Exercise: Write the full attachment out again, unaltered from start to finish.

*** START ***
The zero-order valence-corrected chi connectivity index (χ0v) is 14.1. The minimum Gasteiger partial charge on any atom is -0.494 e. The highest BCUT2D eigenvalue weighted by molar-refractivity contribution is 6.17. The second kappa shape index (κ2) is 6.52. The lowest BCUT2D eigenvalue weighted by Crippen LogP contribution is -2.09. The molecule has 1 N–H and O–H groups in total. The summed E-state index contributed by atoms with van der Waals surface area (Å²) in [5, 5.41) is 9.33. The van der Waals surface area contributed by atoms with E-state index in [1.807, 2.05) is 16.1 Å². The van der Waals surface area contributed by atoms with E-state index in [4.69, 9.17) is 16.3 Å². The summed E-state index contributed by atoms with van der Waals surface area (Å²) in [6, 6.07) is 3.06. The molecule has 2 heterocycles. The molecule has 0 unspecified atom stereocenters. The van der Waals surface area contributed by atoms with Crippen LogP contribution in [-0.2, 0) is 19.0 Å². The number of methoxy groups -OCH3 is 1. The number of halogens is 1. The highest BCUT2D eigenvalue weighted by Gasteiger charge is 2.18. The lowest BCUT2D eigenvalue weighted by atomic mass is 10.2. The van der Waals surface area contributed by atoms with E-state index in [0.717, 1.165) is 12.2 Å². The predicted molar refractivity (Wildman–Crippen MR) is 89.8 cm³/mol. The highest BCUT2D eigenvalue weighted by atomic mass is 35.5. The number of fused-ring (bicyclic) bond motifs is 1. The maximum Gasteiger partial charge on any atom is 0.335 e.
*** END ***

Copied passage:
The zero-order valence-corrected chi connectivity index (χ0v) is 14.1. The minimum Gasteiger partial charge on any atom is -0.494 e. The highest BCUT2D eigenvalue weighted by molar-refractivity contribution is 6.17. The second kappa shape index (κ2) is 6.52. The lowest BCUT2D eigenvalue weighted by Crippen LogP contribution is -2.09. The molecule has 1 N–H and O–H groups in total. The summed E-state index contributed by atoms with van der Waals surface area (Å²) in [5, 5.41) is 9.33. The van der Waals surface area contributed by atoms with E-state index in [1.807, 2.05) is 16.1 Å². The van der Waals surface area contributed by atoms with E-state index in [4.69, 9.17) is 16.3 Å². The summed E-state index contributed by atoms with van der Waals surface area (Å²) in [6, 6.07) is 3.06. The molecule has 2 heterocycles. The molecule has 0 unspecified atom stereocenters. The van der Waals surface area contributed by atoms with Crippen LogP contribution in [-0.2, 0) is 19.0 Å². The number of methoxy groups -OCH3 is 1. The number of halogens is 1. The highest BCUT2D eigenvalue weighted by Gasteiger charge is 2.18. The lowest BCUT2D eigenvalue weighted by atomic mass is 10.2. The van der Waals surface area contributed by atoms with E-state index in [0.717, 1.165) is 12.2 Å². The predicted molar refractivity (Wildman–Crippen MR) is 89.8 cm³/mol. The highest BCUT2D eigenvalue weighted by atomic mass is 35.5. The number of fused-ring (bicyclic) bond motifs is 1. The maximum Gasteiger partial charge on any atom is 0.335 e.